|US8393229 *||Mar 12, 2013||The Hong Kong Research Institute Of Textiles And Apparel Limited||Soft pressure sensing device|
|US8458929||Jun 14, 2011||Jun 11, 2013||Adidas International Marketing B.V.||Shoe housing|
|US8499476||Sep 12, 2011||Aug 6, 2013||Nike, Inc.||Athletic or other performance sensing systems|
|US8628485||Aug 6, 2010||Jan 14, 2014||Covenant Ministries Of Benevolence Inc.||Gait analysis system and methods|
|US8702430||Aug 17, 2007||Apr 22, 2014||Adidas International Marketing B.V.||Sports electronic training system, and applications thereof|
|US8790255 *||Sep 22, 2011||Jul 29, 2014||Adidas Ag||Computer interfaces including physiologically guided avatars|
|US8961618||Dec 21, 2012||Feb 24, 2015||össur hf||Prosthetic foot with resilient heel|
|US8994312 *||Mar 18, 2013||Mar 31, 2015||Hyundai Motor Company||Method and system for controlling gait of robot|
|US9022954||May 12, 2010||May 5, 2015||The Board Of Trustees Of The University Of Illinois||Device for measuring real-time pressure exerted by a support surface on a perineal artery|
|US9032647||May 13, 2013||May 19, 2015||Adidas Ag||Shoe housing|
|US9078485||Oct 15, 2012||Jul 14, 2015||Chris Norcross Bender||Sport performance monitoring apparatus including a flexible boot pressure sensor communicable with a boot pressure sensor input, process and method of use|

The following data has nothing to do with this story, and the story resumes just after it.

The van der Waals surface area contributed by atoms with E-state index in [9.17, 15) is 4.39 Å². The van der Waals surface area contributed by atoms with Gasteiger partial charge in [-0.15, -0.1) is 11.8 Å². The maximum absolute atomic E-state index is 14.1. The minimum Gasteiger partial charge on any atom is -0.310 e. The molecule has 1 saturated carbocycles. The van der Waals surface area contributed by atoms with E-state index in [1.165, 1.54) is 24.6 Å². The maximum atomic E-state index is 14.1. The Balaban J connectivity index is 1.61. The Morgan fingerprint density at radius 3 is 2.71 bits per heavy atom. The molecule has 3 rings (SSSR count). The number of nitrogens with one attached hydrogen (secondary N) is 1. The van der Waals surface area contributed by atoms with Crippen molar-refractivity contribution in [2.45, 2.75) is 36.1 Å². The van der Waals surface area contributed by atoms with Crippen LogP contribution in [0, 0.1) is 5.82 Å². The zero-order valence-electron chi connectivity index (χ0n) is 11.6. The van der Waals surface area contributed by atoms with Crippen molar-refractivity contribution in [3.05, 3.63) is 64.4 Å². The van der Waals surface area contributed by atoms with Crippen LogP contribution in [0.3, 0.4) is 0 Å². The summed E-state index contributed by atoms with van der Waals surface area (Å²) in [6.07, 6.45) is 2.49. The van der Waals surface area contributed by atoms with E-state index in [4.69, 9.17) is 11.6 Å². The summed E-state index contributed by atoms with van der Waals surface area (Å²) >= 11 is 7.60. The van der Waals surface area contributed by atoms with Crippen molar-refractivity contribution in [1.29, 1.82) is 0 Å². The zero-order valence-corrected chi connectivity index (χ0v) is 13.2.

|US9087159||Jan 14, 2013||Jul 21, 2015||Adidas International Marketing B.V.||Sports electronic training system with sport ball, and applications thereof|
|US9095305||Mar 14, 2013||Aug 4, 2015||Podimetrics, Inc.||Method and apparatus for indicating the emergence of a pre-ulcer and its progression|
|US9132022 *||Aug 2, 2011||Sep 15, 2015||össur hf||Foot prosthesis with resilient multi-axial ankle|
|US9229476||May 8, 2013||Jan 5, 2016||EZ as a Drink Productions, Inc.||Personal handheld electronic device with a touchscreen on a peripheral surface|
|US9230064||Jun 19, 2012||Jan 5, 2016||EZ as a Drink Productions, Inc.||Personal wellness device|
|US9232911||Dec 5, 2013||Jan 12, 2016||Covenant Ministries Of Benevolence||Gait analysis system and methods|
|US9242142||Jul 11, 2012||Jan 26, 2016||Adidas International Marketing B.V.||Sports electronic training system with sport ball and electronic gaming features|
|US9259178||Mar 13, 2013||Feb 16, 2016||Podimetrics, Inc.||Method and apparatus for indicating the risk of an emerging ulcer|
|US9262064||Jul 9, 2013||Feb 16, 2016||EZ as a Drink Productions, Inc.||Handheld computing platform with integrated pressure sensor and associated methods of use|
|US9271672||Mar 13, 2013||Mar 1, 2016||Podimetrics, Inc.||Method and apparatus for indicating the emergence of an ulcer|
|US9314322||May 11, 2011||Apr 19, 2016||The Board Of Trustees Of The University Of Illinois||Device and method for measuring pressure exerted on a surface|
|US9326723||Mar 19, 2015||May 3, 2016||Podimetrics, Inc.||Method and apparatus of monitoring foot inflammation|
|US20060073856 *||Sep 9, 2005||Apr 6, 2006||Lundberg Steven W||Remoted vibrating element for a mobile phone|
|US20060152377 *||Jan 11, 2005||Jul 13, 2006||Beebe David J||Device and method for alerting a runner when a new pair of running shoes is needed|